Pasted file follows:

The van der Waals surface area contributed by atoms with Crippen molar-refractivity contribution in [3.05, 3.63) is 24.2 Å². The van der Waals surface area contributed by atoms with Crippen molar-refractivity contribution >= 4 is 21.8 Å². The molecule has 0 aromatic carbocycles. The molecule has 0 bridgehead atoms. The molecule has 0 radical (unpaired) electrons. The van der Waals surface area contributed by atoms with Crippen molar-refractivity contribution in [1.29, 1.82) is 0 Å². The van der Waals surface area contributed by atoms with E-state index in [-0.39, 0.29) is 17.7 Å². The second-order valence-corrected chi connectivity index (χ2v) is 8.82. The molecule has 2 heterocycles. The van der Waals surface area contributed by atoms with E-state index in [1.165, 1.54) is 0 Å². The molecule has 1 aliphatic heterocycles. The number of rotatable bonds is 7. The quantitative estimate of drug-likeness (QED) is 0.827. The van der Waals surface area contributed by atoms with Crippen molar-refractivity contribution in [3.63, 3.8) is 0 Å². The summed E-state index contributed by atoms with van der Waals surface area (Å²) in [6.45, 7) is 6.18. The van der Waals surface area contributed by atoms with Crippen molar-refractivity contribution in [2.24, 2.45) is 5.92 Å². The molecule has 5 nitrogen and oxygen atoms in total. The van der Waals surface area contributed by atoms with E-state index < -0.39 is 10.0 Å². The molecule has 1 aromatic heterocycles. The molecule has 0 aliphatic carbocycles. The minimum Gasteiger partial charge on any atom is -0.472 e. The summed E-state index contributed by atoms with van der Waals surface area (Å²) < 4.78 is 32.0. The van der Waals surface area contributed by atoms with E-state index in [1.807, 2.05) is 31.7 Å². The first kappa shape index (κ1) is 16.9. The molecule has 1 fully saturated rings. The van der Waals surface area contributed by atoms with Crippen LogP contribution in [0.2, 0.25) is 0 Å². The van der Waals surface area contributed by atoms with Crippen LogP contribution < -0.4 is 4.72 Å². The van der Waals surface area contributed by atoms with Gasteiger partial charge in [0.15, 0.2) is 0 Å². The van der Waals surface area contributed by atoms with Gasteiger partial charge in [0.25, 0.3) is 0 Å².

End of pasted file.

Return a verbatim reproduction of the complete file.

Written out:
The van der Waals surface area contributed by atoms with Crippen molar-refractivity contribution in [3.05, 3.63) is 24.2 Å². The van der Waals surface area contributed by atoms with Crippen molar-refractivity contribution >= 4 is 21.8 Å². The molecule has 0 aromatic carbocycles. The molecule has 0 bridgehead atoms. The molecule has 0 radical (unpaired) electrons. The van der Waals surface area contributed by atoms with Crippen molar-refractivity contribution in [1.29, 1.82) is 0 Å². The van der Waals surface area contributed by atoms with E-state index in [-0.39, 0.29) is 17.7 Å². The second-order valence-corrected chi connectivity index (χ2v) is 8.82. The molecule has 2 heterocycles. The van der Waals surface area contributed by atoms with E-state index in [1.165, 1.54) is 0 Å². The molecule has 1 aliphatic heterocycles. The number of rotatable bonds is 7. The quantitative estimate of drug-likeness (QED) is 0.827. The van der Waals surface area contributed by atoms with Crippen molar-refractivity contribution in [3.63, 3.8) is 0 Å². The summed E-state index contributed by atoms with van der Waals surface area (Å²) in [6.45, 7) is 6.18. The van der Waals surface area contributed by atoms with Crippen molar-refractivity contribution in [2.24, 2.45) is 5.92 Å². The molecule has 5 nitrogen and oxygen atoms in total. The van der Waals surface area contributed by atoms with E-state index < -0.39 is 10.0 Å². The molecule has 1 aromatic heterocycles. The molecule has 0 aliphatic carbocycles. The minimum Gasteiger partial charge on any atom is -0.472 e. The summed E-state index contributed by atoms with van der Waals surface area (Å²) < 4.78 is 32.0. The van der Waals surface area contributed by atoms with E-state index in [1.807, 2.05) is 31.7 Å². The first kappa shape index (κ1) is 16.9. The molecule has 1 fully saturated rings. The van der Waals surface area contributed by atoms with Crippen LogP contribution in [0.2, 0.25) is 0 Å². The van der Waals surface area contributed by atoms with Crippen LogP contribution < -0.4 is 4.72 Å². The van der Waals surface area contributed by atoms with Gasteiger partial charge in [0.15, 0.2) is 0 Å². The van der Waals surface area contributed by atoms with Gasteiger partial charge in [0.25, 0.3) is 0 Å².